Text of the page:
Alexander Korsantia burst onto the international scene with his 1995 victory at the Artur Rubinstein Competition in Tel Aviv. He had also won the important but less prestigious 1988 Sydney International Piano Competition. Korsantia is currently on the faculty at the New England Conservatory of Music. Obviously, he is a talented pianist and this recording documents his considerable keyboard skills.
He's a consistently interesting performer, if not always fully convincing: Korsantia brings out details many other pianists overlook and he generally phrases the music with the utmost sensitivity and awareness of the work's momentary yield as well as its ultimate trajectory. Yet, he can come across as eccentric in places: the alternate theme in the first movement of Prokofiev's 8th Piano Sonata is played so slowly as to almost fall apart, while the phrasing of the main theme in the 7th's second movement sounds a bit mechanical. Still, both sonatas get quite fine readings, especially considering their live-concert origins. (The Prokofiev 7th was recorded in Jerusalem's Henry Crown Symphony Hall in 1999 and the 8th in Tel Aviv's Museum of Art in 1995.) Korsantia's tempos are generally moderate to slow, while his dynamics tend toward the powerful side. Although there are better performances of these sonatas by Richter, Glemser, Raekallio, and others, these Korsantia efforts are exciting on their own terms and imaginative enough in approach to warrant attention. Pretty good sound reproduction despite audience coughs and other live-concert intrusions.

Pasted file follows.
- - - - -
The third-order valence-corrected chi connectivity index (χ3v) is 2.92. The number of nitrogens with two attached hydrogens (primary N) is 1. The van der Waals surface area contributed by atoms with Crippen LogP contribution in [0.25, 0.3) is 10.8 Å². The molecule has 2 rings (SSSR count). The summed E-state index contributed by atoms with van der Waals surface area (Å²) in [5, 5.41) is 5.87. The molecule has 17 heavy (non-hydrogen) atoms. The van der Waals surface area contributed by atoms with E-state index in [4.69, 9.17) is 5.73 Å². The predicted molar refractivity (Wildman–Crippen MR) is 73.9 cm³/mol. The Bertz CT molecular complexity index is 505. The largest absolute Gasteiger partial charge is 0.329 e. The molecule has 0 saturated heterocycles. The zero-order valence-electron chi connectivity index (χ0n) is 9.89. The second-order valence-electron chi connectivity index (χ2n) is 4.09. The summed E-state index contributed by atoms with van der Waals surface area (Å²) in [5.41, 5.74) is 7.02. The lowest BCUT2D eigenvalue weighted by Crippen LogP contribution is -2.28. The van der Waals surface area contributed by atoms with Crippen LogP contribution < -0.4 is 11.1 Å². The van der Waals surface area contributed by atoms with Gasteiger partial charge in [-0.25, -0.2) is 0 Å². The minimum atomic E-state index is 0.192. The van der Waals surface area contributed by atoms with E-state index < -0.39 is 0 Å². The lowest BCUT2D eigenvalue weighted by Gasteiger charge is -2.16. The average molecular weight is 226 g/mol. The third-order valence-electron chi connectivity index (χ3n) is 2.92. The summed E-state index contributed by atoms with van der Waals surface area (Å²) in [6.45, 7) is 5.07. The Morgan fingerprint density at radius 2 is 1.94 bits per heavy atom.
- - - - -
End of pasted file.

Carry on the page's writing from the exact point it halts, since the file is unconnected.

What might make this recording of even greater interest to potential buyers is the inclusion of several movements from Stravinsky's Firebird, as well as the 1940 Tango and 1942 Circus Polka. The Firebird pieces are imaginatively arranged by Busoni student Guido Agosti and Korsantia. The Tango and Circus Polka were originally written for piano by Stravinsky, and those are apparently the versions used here. At any rate, Korsantia's performance of the Infernal Dance of Kastchei is thrilling and the Lullaby and Finale are beautifully and sensitively played. The Tango is well played too, and the Circus Polka's humor, grace and satire (listen for the hilarious Schubert take-off near the end!) come through with an infectious if raucous charm. The Stravinsky pieces also derive from different live concerts: the Firebird was recorded in Tel-Aviv (Museum of Art) in 2004, the Tango in Toulouse in 2003, and the Circus Polka in Boston's Jordan Hall in 2012. Naturally, the sound is variable but generally quite fine. The notes by David Moncur are informative but he begins with an error: he refers to Prokofiev's last three sonatas as the 6th, 7th and 8th, but there was of course a 9th. Anyway, this is a fine recording worth the attention of Prokofiev and Stravinsky admirers.
Copyright © 2013, Robert Cummings